If you've never played an instrument before it can be hard to know when is the right time to give your child an instrument. Our retail team give some guidance on when you can safely give an instrument to a child...
Alice, who works in our Woodwind department says:
"I’d say roughly 10 for an alto saxophone because of the weight but a body harness can be purchased to help. There has been an increase in younger players using a curved soprano sax but I recommend that this is done under strict supervision of the instrumental teacher."
"Oboe I’d recommend 10 also because of the damage it can do to the developing soft palette."
"Bb Clarinet about 8 but again smaller C and Eb clarinets exist, the C (age 6) being the preferred choice as it uses the same mouthpiece as the Bb again worth checking with the teacher whether they are happy teaching harmony clarinets."
Tom, who has experience of teaching children, says:
"Trumpet/Cornet – 7/8 yrs old, depending on the size of the child, trumpet is probably slightly easier to blow being more open, but the cornet is closer to the player in terms of balancing and holding the instrument up for a good posture."
"Trombone – 8-10 yrs old, again, depending on size, getting down to 5th, 6th and 7th position is difficult for some. Would stay away from alto trombone for a beginner even though it is smaller. Bass trombone is definitely something for the future."
"Tenor horn – 7/8 yrs old. Same as the trumpet really, but with a slightly larger mouthpiece."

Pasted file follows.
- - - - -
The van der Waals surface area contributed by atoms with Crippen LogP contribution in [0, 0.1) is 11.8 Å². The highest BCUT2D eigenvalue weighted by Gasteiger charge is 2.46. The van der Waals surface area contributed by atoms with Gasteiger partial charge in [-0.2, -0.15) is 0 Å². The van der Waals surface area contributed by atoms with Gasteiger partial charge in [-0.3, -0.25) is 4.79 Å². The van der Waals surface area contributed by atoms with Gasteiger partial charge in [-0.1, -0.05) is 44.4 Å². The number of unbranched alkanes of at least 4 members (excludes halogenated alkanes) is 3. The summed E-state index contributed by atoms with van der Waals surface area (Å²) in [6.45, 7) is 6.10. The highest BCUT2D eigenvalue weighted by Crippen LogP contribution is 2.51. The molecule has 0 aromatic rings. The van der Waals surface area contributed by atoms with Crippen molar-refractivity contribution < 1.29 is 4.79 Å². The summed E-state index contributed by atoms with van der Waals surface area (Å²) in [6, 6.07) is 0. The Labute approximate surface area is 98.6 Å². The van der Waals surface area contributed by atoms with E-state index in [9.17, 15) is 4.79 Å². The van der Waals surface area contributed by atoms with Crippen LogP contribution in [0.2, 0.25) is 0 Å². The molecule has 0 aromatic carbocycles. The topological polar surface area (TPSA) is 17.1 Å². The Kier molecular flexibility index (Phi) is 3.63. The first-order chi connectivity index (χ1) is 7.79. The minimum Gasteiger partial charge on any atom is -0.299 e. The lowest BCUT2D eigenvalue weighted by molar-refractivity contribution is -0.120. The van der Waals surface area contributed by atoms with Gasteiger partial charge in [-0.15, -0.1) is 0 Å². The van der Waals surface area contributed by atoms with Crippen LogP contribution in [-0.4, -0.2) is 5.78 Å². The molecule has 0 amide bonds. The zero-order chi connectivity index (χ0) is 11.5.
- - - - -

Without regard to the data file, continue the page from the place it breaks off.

"Baritone horn – again same as the above but with an even bigger mouthpiece."
"I think it’s important to say that playing a brass instrument before teeth are ‘settled’ or adult teeth can cause problems with the way that they can be pushed back… as relaxed/little pressure as possible."
"French horn – 7/8 yrs old. Would start on a single horn either on Bb or in F… this is down the each individual teacher. Once they grow enough, move onto a double, but that would be quite a bit into the future."
"Tuba – most people will start on a cornet/trumpet/euphonium, although I started straight onto a tuba. You can start at around 8/9 and that would be on a smaller tuba, probably a non-compensating 3 valved instrument, and then again, when you’ve grown and would be able to support the weight on the tuba. This is the same for the euphonium."
But of course you can introduce children to music long before they're physically ready to hold or blow the instrument. Listening to music together or observing music lessons on their chosen instrument will inspire them for when they're ready to start tuition, and also improve their listening and concentration - skills needed in abundance when learning to play!